The folks at comScore released some information about newspaper readership the other day that might just be of interest.
The interwebs are filled from time to time with headlines blaring about the death of newspapers. As it turns out, not so much. As Media Post reported:
September was the busiest month ever for newspapers in terms of digital traffic, with 141 million U.S. adults visiting a newspaper Web site or using a newspaper mobile app.That figure is up 11% over June and represents 71% of the country’s total online adult population, defined as the total number of adults accessing any type of digital content.
I’m a believer in the “content is king” theory. Great newspapers are content generation machines. Besides developing their own reports on events of the day they commission other content – reviews, feature stories, etc. – that can be what’s lovingly called linkbait here in cyberspace. That content is often circulated beyond and by the initial audience, furthering the reach. What crappy newspapers do is cut and paste wire copy after gutting their content-generating capabilities. I don’t know that those sort of newspapers are dying; it sees more like suicide.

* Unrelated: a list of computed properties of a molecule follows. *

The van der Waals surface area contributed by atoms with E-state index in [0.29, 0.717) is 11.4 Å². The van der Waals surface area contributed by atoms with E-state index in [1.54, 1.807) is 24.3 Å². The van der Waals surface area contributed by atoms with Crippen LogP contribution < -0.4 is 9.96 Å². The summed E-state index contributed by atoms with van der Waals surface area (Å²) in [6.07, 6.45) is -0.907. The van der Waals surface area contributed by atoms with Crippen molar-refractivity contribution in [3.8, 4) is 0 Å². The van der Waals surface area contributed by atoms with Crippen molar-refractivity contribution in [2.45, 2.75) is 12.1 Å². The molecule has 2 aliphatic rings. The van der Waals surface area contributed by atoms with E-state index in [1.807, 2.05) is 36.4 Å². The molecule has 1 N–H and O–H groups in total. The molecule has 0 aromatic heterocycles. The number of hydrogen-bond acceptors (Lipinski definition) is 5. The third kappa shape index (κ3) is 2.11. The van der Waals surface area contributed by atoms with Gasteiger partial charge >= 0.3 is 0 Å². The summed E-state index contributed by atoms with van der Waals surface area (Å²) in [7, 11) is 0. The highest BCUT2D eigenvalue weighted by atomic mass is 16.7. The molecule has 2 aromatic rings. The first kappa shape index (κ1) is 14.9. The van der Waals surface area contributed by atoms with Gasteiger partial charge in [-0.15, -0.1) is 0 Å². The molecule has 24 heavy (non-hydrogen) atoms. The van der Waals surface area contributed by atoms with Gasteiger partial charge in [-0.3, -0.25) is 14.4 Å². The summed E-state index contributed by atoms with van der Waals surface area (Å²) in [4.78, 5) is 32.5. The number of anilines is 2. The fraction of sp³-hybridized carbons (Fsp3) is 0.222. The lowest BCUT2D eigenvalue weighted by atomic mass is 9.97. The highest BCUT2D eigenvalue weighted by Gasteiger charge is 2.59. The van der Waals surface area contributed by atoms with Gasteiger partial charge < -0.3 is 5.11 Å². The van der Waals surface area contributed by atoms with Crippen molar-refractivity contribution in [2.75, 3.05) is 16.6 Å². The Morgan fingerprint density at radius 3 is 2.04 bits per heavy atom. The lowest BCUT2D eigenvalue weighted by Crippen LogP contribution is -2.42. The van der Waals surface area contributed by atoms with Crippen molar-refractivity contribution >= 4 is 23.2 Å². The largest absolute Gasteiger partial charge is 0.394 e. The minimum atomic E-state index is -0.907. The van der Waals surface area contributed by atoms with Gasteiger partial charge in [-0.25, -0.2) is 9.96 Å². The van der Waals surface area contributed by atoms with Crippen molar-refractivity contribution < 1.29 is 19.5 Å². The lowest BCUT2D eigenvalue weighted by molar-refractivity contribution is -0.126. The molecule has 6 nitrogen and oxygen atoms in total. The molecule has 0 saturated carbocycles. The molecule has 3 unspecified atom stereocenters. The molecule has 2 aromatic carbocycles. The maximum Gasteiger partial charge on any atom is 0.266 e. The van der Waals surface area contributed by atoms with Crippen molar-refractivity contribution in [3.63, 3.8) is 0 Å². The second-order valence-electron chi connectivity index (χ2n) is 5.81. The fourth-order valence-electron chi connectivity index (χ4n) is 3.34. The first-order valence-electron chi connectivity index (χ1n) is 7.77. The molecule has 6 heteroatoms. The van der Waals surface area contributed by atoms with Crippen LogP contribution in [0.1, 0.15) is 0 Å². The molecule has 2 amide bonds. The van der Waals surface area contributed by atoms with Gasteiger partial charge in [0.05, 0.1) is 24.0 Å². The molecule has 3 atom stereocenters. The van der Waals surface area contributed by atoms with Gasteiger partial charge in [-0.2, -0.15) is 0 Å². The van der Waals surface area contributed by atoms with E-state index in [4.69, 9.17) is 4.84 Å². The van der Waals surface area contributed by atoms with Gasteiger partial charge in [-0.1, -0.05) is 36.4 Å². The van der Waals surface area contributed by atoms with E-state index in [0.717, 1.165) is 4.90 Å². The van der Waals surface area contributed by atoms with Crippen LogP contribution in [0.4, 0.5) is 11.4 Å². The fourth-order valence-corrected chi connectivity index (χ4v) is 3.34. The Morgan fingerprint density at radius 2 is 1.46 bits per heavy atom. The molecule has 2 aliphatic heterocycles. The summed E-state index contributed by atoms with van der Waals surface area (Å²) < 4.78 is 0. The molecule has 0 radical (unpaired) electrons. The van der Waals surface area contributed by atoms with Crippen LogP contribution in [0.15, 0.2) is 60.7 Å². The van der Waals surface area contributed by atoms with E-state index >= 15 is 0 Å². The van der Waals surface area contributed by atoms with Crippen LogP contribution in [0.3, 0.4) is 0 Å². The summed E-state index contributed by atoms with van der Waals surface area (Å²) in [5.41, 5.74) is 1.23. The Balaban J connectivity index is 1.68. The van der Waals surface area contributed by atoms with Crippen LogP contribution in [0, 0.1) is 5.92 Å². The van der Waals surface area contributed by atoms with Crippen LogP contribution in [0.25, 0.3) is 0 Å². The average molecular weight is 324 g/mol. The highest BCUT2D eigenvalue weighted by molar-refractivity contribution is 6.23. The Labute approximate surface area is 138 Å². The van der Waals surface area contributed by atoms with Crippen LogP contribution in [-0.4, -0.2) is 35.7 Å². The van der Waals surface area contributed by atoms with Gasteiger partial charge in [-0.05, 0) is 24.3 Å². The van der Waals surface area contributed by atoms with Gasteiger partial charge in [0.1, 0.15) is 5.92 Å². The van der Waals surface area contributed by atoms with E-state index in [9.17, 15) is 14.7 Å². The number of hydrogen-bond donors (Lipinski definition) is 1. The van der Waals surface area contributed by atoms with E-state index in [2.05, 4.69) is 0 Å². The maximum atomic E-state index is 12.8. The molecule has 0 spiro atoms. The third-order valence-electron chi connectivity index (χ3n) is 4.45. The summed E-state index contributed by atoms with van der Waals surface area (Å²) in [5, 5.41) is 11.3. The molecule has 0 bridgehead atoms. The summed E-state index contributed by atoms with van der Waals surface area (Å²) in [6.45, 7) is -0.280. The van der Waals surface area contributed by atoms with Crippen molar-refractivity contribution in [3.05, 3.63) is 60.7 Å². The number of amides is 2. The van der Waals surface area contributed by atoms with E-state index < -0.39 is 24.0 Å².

What’s also suicidal is an insistence by any business on preserving a business model that is ceasing to work. We saw it in the record industry and in many cases we’re seeing it with newspapers. Smart newspapers jumped into digital with both feet. Admittedly, many of those are still struggling with the appropriate business model: subscription vs. metered pay wall vs. ad-supported vs. some hybrid. The formation and implementation of whatever the right model is get slowed down by the constant shift of technology and platforms. As content consumption shifts to mobile – and the total mobile audience for U.S. newspapers was 77 million U.S. adults in September, or 55% of the total audience – the model needs to be thought out again.
What this research demonstrates again is that we need to emphasize business over tools. Newspapers do an excellent job of using all the latest tools. The best ones continue to produce great content, the core of their business. What still needs work is the business model, which was stable for almost 200 years and has changed forever. They’re not alone: it could happen to your business in a relative instant. Are you ready?